The rookie Alaska governor makes progress toward a massive gas pipeline

She's trying to revive a stalled project that could touch off a new economic boom.
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Gov. Sarah Palin of Alaska.

She's trying to revive a stalled project that could touch off a new economic boom.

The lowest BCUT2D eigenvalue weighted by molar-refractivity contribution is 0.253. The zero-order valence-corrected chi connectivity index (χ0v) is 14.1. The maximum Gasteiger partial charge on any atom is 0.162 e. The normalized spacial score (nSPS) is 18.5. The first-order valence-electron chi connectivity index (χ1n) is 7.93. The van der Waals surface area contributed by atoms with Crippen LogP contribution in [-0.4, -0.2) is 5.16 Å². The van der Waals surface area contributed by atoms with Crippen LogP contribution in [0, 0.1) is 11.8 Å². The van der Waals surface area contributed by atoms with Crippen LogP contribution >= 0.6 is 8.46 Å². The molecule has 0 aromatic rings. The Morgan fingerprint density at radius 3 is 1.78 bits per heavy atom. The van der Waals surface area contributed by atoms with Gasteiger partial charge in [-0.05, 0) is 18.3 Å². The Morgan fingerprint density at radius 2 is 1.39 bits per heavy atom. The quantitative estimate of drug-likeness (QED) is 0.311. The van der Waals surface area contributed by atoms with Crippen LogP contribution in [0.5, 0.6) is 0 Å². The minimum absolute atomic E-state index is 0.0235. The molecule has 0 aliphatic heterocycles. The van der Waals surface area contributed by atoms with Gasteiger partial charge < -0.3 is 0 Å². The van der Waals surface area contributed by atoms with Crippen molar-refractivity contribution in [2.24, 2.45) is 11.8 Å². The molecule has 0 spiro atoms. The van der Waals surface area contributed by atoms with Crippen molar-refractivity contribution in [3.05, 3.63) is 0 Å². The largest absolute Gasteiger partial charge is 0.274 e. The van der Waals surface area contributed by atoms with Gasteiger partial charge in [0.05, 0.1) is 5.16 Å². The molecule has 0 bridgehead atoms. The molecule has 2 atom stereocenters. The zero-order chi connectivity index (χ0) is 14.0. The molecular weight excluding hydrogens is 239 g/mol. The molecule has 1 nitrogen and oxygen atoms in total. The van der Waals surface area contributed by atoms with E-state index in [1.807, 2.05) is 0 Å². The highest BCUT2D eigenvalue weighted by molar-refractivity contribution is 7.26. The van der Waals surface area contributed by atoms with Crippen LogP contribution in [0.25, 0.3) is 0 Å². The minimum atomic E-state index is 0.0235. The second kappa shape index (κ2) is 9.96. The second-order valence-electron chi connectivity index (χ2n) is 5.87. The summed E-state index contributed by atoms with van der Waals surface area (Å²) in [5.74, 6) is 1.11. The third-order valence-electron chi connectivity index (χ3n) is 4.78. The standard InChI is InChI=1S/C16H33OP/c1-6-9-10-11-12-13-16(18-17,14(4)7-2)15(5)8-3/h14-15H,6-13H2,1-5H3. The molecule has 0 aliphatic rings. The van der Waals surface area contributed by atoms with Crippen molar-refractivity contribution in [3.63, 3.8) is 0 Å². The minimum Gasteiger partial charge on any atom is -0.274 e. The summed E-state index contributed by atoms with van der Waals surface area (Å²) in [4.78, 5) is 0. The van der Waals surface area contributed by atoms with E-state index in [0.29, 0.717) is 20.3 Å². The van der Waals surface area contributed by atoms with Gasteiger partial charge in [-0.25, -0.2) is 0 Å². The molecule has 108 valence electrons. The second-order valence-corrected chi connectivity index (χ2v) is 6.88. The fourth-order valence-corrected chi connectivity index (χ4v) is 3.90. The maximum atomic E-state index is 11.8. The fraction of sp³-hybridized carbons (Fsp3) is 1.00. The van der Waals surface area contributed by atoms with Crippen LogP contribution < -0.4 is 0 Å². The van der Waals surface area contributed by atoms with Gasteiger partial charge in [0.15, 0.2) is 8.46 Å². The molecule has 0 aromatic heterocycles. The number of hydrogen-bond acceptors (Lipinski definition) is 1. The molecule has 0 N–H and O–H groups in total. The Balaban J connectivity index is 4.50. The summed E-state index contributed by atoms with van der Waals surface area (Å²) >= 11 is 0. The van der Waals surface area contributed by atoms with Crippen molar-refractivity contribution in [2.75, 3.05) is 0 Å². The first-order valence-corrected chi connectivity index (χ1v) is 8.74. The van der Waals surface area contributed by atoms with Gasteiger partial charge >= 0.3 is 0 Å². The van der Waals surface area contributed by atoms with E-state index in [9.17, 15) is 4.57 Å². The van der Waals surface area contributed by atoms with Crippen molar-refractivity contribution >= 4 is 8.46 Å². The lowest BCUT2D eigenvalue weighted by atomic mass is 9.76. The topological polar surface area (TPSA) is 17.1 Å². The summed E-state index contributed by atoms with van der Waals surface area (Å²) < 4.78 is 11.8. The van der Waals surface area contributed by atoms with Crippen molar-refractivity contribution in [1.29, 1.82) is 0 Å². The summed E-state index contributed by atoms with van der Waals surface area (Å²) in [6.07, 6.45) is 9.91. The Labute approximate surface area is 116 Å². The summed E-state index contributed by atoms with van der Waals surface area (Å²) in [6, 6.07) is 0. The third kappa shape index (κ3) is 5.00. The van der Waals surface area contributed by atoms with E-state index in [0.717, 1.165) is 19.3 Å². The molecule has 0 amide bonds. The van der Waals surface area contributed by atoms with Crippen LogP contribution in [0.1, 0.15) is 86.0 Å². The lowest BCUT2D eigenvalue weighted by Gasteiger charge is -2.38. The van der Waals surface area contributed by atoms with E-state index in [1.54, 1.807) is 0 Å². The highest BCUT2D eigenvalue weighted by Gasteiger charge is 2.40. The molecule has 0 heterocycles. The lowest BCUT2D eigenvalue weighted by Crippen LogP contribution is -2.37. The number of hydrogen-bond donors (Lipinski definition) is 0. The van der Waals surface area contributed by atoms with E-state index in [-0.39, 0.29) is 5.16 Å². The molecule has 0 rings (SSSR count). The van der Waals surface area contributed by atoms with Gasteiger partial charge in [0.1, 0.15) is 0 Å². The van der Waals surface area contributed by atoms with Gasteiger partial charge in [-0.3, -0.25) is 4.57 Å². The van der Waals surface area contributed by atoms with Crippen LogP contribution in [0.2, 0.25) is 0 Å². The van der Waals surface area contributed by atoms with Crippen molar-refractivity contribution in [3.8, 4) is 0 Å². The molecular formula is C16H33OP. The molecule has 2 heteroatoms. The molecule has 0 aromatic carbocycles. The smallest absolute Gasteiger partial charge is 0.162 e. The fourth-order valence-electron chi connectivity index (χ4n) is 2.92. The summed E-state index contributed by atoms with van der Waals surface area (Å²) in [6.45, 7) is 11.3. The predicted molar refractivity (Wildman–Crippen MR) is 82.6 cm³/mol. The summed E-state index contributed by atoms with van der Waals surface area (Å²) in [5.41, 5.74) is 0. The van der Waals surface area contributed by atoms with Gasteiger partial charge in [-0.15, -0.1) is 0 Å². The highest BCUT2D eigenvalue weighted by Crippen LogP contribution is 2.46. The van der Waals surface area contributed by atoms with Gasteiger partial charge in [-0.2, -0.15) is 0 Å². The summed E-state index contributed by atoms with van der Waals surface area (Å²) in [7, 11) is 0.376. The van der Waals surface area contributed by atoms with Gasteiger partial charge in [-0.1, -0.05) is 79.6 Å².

Can Alaska's Gov. Sarah Palin, the state's first woman governor, its youngest, and also its first born since statehood in 1959, advance a world-scale pipeline that would bring clean-burning natural gas to the Lower 48? If she can, she will add to that impressive string of firsts and will bring a new boom to Alaska. That boom would be the first since the oil pipeline was completed 30 years ago. In the popular imagination, Alaska may still be the land of boom and bust. For the record, it is currently in its 20th consecutive year of steady if unspectacular employment and economic growth. Republican Palin took office last year after defeating Frank Murkowski, whom Alaskans sent to the U.S. Senate three times but who proved extraordinarily unpopular as governor. Building a pipeline to tap North Slope natural gas reserves has been a dream of Alaskans for decades. Murkowski spent millions on consulting fees and the better part of two years negotiating in secret with the North Slope majors — BP, Exxon Mobil, and Conoco Phillips. The agreement he produced didn't fly with either voters or legislators. Critics said its provisions tied the hands of Alaska policy makers for years and gave away too much to Big Oil. Advancing the gas line is becoming more urgent for Alaska for several reasons. For starters, the inevitable decline of oil production continues apace. Oil production has fallen by more than half from its peak nearly two decades ago. New oil fields are being discovered in Alaska, and newly discovered fields await development, but none can hold a candle to the North Slope's aging elephant, Prudhoe Bay. Alaskans need a new source of revenue if they are continue to live in what has become a true tax haven. The state is in a period of temporary budget surplus because of high oil prices, but it has had to draw on reserves in most of the past dozen years to balance its general fund. And Alaskans aren't used to paying taxes. The state has no personal income tax or general sales tax, and it even enjoys a form of reverse taxation. Its $37 billion Permanent Fund, built up from saving a part of oil taxes and royalties over the years and amounting to more than $55,000 per person, pays every man, woman, and child in the state a dividend each fall. Rather than rework the agreement Murkowski negotiated, Palin has proposed a fresh start on the gas pipeline. She wants legislation that would initiate an application process open to any project sponsor. Among other details, Alaskans would be assured of access to Alaska gas as well as preference in hiring for construction. The governor has asked the Legislature to act quickly so that a project sponsor can be chosen this year. The governor, whose previous political experience was as a small-town mayor and city council member, seems to have hit a lot of right notes early in her administration. Notably, she put up for sale a $2.9 million jet that her predecessor had bought over legislator objections. Whether she can advance a project that has frustrated generations of Alaska politicians, including many with vastly more experience, remains very much an open question. All of the major players raised various objections during the first round of hearings on the governor's proposal in March. The simple fact is that a 3,500-mile pipeline running from the North Slope to the American Midwest via Canada would be an enormously expensive and therefore risky undertaking under any circumstance. No one really knows the cost, since the usual estimate of about $20 billion is several years old and predates the run-up in the costs of construction materials the past few years because of the global economic boom. Despite today's relatively high prices for hydrocarbons, producers in control of North Slope gas are "just not that gung-ho" about a gas pipeline, a well-posted source tells me. This indicates a "real serious question" whether potential returns justify the risk and helps explain why Alaska's offer of $500 million to jump start the process might make sense. Notes economist and veteran Alaska observer David Reaume: "Cost sharing at a time of uncertainty can make a difference." Wish Gov. Palin well, if you like, but don't bet the rent money yet on an Alaska gas line.


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